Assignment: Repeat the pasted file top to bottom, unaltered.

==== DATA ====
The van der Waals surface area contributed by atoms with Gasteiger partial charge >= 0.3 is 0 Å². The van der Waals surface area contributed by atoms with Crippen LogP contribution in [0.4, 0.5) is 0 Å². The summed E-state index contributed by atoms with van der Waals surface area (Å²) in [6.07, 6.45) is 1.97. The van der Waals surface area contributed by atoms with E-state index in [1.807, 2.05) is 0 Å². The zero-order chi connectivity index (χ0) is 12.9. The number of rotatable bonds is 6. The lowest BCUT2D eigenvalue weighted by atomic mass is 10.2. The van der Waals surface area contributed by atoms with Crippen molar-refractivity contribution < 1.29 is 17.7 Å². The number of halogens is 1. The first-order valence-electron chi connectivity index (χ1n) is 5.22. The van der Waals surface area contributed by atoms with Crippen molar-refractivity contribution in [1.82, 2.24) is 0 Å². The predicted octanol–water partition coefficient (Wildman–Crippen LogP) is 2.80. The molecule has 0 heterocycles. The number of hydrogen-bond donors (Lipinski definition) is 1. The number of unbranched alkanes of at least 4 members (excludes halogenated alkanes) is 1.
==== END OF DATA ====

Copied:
The van der Waals surface area contributed by atoms with Gasteiger partial charge >= 0.3 is 0 Å². The van der Waals surface area contributed by atoms with Crippen LogP contribution in [0.4, 0.5) is 0 Å². The summed E-state index contributed by atoms with van der Waals surface area (Å²) in [6.07, 6.45) is 1.97. The van der Waals surface area contributed by atoms with E-state index in [1.807, 2.05) is 0 Å². The zero-order chi connectivity index (χ0) is 12.9. The number of rotatable bonds is 6. The lowest BCUT2D eigenvalue weighted by atomic mass is 10.2. The van der Waals surface area contributed by atoms with Crippen molar-refractivity contribution < 1.29 is 17.7 Å². The number of halogens is 1. The first-order valence-electron chi connectivity index (χ1n) is 5.22. The van der Waals surface area contributed by atoms with Crippen molar-refractivity contribution in [1.82, 2.24) is 0 Å². The predicted octanol–water partition coefficient (Wildman–Crippen LogP) is 2.80. The molecule has 0 heterocycles. The number of hydrogen-bond donors (Lipinski definition) is 1. The number of unbranched alkanes of at least 4 members (excludes halogenated alkanes) is 1.